Security experts fear that cyber-attacks may delay mass production and use of Driverless cars in the world. UK Transport minister has pin pointed cyber threats as the major drawback to adoption of Driverless cars in UK.
Driverless cars may soon take over our roads if the current innovation trends is anything to go by. A debate on whether to have them in our road is already shaping up with the proponents saying it’s the most innovative way to make our roads safer by reducing erroneous human judgment. The opponents too have a case, arguing that driverless cars will only lead more chaos on roads given that it only requires one malfunctioning car to cause a huge traffic snarl up.
Well, whichever side you favor, we all seem to agree that it’s only a matter of when and not if Driverless cars will soon be taking over. Although computers would never drive while drunk nor pick calls while driving, they are susceptible to hackers, and that’s where the problem begins. Soon, highway authorities will be enforcing more cyber laws than actual traffic regulations.
UK transport Minister, Claire Perry is the latest person to voice her concerns over the safety of Driverless cars given the ever evolving cybercrime landscape. While addressing the House of Common Committee on Transport, the minister said the advancement of the internet of thing to automobiles significantly increase the probability of cyber-attacks which threatens road safety.
“The more we move to technologically assisted forms of transport – whether it’s smart motorways or driver-assisted vehicles – there is also a risk of, sort of, cyber hacking if you like, so we’re mindful of that,” said Perry to the house committee adding that the UK government is currently considering the Legal issues such as insurance and third party liabilities in relation to Driverless cars.
Industry experts have also voiced their concerns about the government inquiry into the cyber security of Driverless cars. “It’s good to see that ministers are asking such questions. It could be quite some time before self-driving cars are on the roads, but there will be no stopping increasing amounts of assisted-driving and all of the technology associated,” says Sean Sullivan, a security advisor at F-Secure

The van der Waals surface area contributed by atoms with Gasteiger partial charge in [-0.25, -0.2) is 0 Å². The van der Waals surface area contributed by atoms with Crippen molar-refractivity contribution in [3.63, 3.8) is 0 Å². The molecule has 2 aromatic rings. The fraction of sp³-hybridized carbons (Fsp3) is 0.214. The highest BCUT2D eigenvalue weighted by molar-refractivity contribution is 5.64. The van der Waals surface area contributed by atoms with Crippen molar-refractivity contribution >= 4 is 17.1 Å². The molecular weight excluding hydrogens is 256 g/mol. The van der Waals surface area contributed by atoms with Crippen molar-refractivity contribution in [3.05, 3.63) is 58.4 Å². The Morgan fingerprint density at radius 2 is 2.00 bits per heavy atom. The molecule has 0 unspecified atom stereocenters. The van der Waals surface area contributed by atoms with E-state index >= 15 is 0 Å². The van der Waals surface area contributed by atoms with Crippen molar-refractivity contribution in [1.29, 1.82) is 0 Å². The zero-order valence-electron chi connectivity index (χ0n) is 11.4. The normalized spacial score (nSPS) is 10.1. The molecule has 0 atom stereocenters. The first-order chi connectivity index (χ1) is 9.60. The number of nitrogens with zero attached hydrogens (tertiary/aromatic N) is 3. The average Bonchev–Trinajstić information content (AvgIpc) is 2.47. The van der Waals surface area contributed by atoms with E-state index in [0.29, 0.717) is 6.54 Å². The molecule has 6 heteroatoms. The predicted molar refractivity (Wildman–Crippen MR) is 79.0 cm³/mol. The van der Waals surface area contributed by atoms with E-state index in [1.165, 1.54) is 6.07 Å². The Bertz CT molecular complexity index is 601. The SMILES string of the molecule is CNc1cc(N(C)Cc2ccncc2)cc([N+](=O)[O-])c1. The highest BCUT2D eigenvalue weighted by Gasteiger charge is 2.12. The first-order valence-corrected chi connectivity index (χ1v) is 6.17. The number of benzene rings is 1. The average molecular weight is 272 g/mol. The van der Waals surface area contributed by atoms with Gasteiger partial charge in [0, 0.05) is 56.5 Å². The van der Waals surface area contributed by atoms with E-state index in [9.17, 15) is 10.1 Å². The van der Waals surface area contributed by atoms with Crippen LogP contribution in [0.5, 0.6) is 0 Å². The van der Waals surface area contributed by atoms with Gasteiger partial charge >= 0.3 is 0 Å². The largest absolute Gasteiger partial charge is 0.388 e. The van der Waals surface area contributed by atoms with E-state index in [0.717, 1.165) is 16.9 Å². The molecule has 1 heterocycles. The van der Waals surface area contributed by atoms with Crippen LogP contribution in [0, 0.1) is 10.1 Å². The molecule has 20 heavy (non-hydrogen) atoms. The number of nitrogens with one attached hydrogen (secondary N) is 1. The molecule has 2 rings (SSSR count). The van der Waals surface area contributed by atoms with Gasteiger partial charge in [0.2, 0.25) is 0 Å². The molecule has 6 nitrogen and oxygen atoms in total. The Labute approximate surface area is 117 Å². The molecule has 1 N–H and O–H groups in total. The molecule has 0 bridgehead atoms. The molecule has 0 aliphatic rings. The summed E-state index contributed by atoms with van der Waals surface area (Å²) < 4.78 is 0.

“Right now we are at a nascent stage in the development of connected cars and now is the right time to make sure we develop the right legal, insurance and technological frameworks and controls to make sure we are able to capitalize on the benefits they will bring,” added Wil Rockall, a cybersecurity expert at KPMG
Although the world is yet to witness mass production of driverless cars, countries especially USA and China are already enacting laws to accommodate the technology. States like Florida, California and Nevada have legalized the use of Driverless cars while companies like Google has already tested its Driverless cars in US. These cars rely on artificial intelligence to interact with their immediate environment and then mimic the decision a human driver would make in every instance.
Meanwhile, the future of driverless technology depends on the extent to which manufacturers address the cybersecurity greys areas. So long as people are not guaranteed of a safe ride, nobody would be willing to board a driverless cab, a sentiment echoed by Hugh Boyles, a cybersecurity expect at the Institution of Engineering and Technology (IET).
Boyles says, the first step in securing driverless cars is addressing the security flaws in software and microprocessors used. “The challenge for these autonomous vehicles is they are heavily reliant on software, so we have to start asking how trustworthy the software is going to be operating those vehicles,” concludes Boyles.
Featured/Top image: By Mark Doliner [CC-BY-2.0 (http://creativecommons.org/licenses/by/2.0)], via Wikimedia Commons